Meanwhile, in the Fan District, I expect to see this new prohibition spawn a burgeoning of private clubs, or speakeasies, in the neighborhood’s basements. Some will be properly registered, others probably not. The smartest operators will locate close to existing clusters of restaurants. That way a customer at the Bamboo Cafe can slip down the street for a quick smoke break in the speakeasy, then go back to the above-ground bar.
These new underground joints will serve beers out of coolers. They will pours shots. The fancy ones might serve highballs. Most importantly, they will allow smoking. And get this -- the most daring of them will allow any kind of smoking. So, no kids allowed.
My guess is, the daring spots will be much more popular.
This phenomenon will establish a subculture, folks using both tobacco and marijuana, who gather in private spaces to smoke and drink what they please. Some of them enjoy a smoke-filled room so much, they don’t care about the health risk. However foolish it might sound to do-gooders who want to promote healthy life choices, the hardcore smokers might say the health risks they take every day breathing polluted air, and so forth, worry them more than being in smoke-filled rooms.
The pot smokers will just say, “Huh?”
All of this would have been hard to predict 40 years ago. In that time marijuana was viewed as a hard drug in Virginia. Tobacco was still king -- in 1969 UVa. beat VMI 28-10 in the Tobacco Bowl at City Stadium.
When marijuana-smoking became central to the hippie lifestyle in the late-1960s, getting caught with it was serious business -- two joints could get you 40 years. In the Fan District, as in college neighborhoods all over the country, a subculture formed around smoking pot, to avoid the law.
Happy Hour for the stoned set was practiced in private rooms, hopefully with no narcs on hand. Draconian prohibition or not, history tells us pot-smoking flourished, anyway.
While most of those who experimented with smoking weed four decades ago eventually gave it up, there are still some old hippies alive who never quit. Other than when their supplies ran out, some have smoked marijuana on a daily basis since that 1969 Tobacco Bowl game.
Thus, whatever would happen to human beings for subjecting their bodies to such an ordeal has happened by now. Whatever damage to society that widespread marijuana smoking for decades would cause has happened, too.
So, let’s see the evidence. Where are the legions of 60-year-old pot-smokers who have contracted a nasty disease or developed a pitiful condition that shows the terrible dangers of too many bong hits?
When those convivial adults are smoking and drinking in the new speakeasy smoking clubs I’m saying will soon exist -- medically speaking -- those drinking alcohol or smoking tobacco will likely be doing themselves more harm than those smoking pot. And, I believe honest statistics would confirm that both tobacco smoking and alcohol consumption, especially when done in excess, have done far more harm to society that any amount of marijuana smoking ever has.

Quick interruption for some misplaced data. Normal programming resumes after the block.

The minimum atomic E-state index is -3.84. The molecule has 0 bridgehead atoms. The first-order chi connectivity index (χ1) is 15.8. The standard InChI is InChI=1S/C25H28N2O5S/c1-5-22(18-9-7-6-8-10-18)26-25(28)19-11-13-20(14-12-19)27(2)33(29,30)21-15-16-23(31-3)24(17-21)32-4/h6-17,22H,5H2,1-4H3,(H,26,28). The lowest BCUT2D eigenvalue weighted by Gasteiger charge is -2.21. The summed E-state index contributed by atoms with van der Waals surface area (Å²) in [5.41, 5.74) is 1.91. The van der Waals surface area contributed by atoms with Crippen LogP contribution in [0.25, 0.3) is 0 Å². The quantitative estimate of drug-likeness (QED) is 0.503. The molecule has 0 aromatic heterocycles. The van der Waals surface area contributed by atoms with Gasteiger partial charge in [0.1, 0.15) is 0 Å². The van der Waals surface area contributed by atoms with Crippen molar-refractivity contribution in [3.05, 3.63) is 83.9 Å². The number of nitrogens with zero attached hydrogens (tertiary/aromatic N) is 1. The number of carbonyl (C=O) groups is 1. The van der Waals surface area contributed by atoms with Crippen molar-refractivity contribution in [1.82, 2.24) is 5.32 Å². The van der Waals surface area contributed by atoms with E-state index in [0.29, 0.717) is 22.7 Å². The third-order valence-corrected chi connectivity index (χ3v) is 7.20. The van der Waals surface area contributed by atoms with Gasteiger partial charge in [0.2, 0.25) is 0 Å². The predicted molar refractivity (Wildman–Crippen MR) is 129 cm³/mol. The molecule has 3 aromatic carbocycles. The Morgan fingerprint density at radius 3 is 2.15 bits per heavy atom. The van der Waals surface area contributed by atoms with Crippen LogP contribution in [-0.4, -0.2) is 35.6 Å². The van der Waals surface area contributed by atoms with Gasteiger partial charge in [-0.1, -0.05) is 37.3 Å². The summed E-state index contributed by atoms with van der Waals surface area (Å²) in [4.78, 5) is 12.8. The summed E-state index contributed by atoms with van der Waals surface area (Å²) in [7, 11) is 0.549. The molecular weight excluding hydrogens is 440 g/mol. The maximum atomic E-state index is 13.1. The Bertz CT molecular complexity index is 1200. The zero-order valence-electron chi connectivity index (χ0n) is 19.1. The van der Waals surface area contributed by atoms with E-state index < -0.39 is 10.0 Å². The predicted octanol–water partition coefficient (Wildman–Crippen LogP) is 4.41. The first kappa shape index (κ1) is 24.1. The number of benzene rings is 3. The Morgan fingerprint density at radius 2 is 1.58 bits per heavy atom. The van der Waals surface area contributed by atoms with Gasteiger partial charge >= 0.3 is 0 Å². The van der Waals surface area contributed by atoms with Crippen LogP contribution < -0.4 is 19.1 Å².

So, if we’re going to get real about tobacco in 2009, let’s get real about marijuana, too. It’s about time!
Virginia has absolutely no compelling interest in preventing adults from smoking marijuana in their homes, or in private clubs. Moreover, Virginia’s cities and counties can no longer afford to have their police forces and courts tied up with prosecuting people for marijuana-associated crimes.
How much money could Virginia save today, by releasing everyone incarcerated for crimes to do with pot?
Taxing legal marijuana sold to adults, in the same way legal alcohol and legal tobacco are taxed, would be a major windfall to Virginia’s depleted treasury.
So, ironically, trying to do the right thing about tobacco may be what pushes us to actually do the right thing about marijuana. The sudden existence of a new kind of night club -- where adults smoke ’em if they’ve got ’em -- may be what opens our collective eyes, even if they are a little bloodshot.
The prohibition of alcohol consumption in the Roaring Twenties created an underground culture in which speakeasies flourished. Now the tobacco smoking ban in restaurants is likely to do the same thing.
Keeping children away from tobacco smoke is obviously a righteous cause. It should be backed by the force of law. But protecting adults who choose to smoke tobacco from themselves may be little more than folly.
No doubt, to go on pretending that marijuana is anything like cocaine, heroin, or their synthetic substitutes, danger-wise, one must completely ignore the 40 years of evidence that proves it is not.
Freewheeling basement speakeasies will mean jobs, too. Makes me wonder how many of them existed in Fan District basements back in the days of Prohibition, 80 years ago.